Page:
- I have confidence in the management team running my country.
- Staffs are consulted. Change is well managed. I am informed.
- I am aware of improvements arising from the last survey.
- I understand the contribution I am expected to make.
- Training and development is helping me to develop skills I need in my job.
Although we had taken a risk with our approach to this meeting, it had paid off, finally delivering a fundamental shift in the way we worked together as a team.
How Do You Approach This Phase?
The story of this stage in the change process is particularly challenging. As in the fable, the chiefs had gone back home and been rejected by their people who felt betrayed. Observing this had happened, Philip wondered how he could form a “distance repair” without disabling the chiefs and making things worse between them and their people. How do you successfully bring difficult and emotionally charged issues to the attention of senior managers? And, even more tricky, how do you get them to engage positively with these issues when they potentially challenge their sense of humanity and integrity in dealing with others?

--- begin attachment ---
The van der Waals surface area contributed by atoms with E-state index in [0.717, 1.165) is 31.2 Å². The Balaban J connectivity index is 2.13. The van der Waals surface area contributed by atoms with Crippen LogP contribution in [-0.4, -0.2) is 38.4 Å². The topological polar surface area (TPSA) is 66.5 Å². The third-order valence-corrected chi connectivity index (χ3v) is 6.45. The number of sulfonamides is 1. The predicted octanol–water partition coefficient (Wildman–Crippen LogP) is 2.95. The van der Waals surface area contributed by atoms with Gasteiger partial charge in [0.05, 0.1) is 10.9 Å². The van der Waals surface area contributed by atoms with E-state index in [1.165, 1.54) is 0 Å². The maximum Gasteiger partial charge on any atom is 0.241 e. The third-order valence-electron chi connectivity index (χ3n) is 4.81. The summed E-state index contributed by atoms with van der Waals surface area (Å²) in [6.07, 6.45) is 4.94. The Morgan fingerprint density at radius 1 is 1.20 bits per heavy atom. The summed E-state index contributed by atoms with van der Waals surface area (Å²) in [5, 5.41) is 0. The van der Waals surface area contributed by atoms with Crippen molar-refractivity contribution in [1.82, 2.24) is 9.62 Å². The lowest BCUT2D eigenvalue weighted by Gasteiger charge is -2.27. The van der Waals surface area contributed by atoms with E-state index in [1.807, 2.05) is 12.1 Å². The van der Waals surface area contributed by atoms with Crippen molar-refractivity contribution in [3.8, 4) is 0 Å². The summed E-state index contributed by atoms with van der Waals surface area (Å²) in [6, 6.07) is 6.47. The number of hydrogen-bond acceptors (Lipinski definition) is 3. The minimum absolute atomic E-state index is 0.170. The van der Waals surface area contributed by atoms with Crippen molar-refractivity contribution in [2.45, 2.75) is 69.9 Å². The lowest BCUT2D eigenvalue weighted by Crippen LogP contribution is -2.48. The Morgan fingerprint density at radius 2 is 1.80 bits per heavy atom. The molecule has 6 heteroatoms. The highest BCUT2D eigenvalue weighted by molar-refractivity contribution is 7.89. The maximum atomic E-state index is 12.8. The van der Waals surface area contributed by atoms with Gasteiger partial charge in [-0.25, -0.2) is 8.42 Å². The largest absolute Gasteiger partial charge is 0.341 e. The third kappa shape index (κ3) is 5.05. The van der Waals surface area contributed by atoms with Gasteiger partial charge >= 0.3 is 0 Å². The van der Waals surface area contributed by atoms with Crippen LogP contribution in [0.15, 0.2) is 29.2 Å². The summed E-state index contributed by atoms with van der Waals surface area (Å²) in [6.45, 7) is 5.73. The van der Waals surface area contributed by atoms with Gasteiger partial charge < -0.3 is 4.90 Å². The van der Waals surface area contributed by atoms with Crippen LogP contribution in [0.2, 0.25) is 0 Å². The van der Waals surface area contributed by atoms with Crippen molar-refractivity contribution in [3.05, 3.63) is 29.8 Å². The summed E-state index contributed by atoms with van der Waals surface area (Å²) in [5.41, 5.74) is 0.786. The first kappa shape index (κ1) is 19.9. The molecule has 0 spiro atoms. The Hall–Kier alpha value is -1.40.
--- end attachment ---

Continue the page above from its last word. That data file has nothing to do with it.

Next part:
The Power of Stories
We wanted researchers to gather stories and to use these to unearth the issues that needed to be addressed. While working at the World Bank, Stephen Denning tells how through trial and error, he discovered and developed storytelling in order to galvanize the organization’s knowledge management activities (Denning, 2004). Denning educated himself in how others, from Aristotle onward, have used storytelling. He was particularly interested in discovering the narrative power of a traditional story and its limitations in the context of an organization. Some stories are boring, some need to be open to provoke people to think, some need to be upbeat and positive to motivate, while others are powerful because they are unashamedly negative and illuminate a problem that needs addressing. Inspired by Denning, we designed the research to collect both positive and negative stories.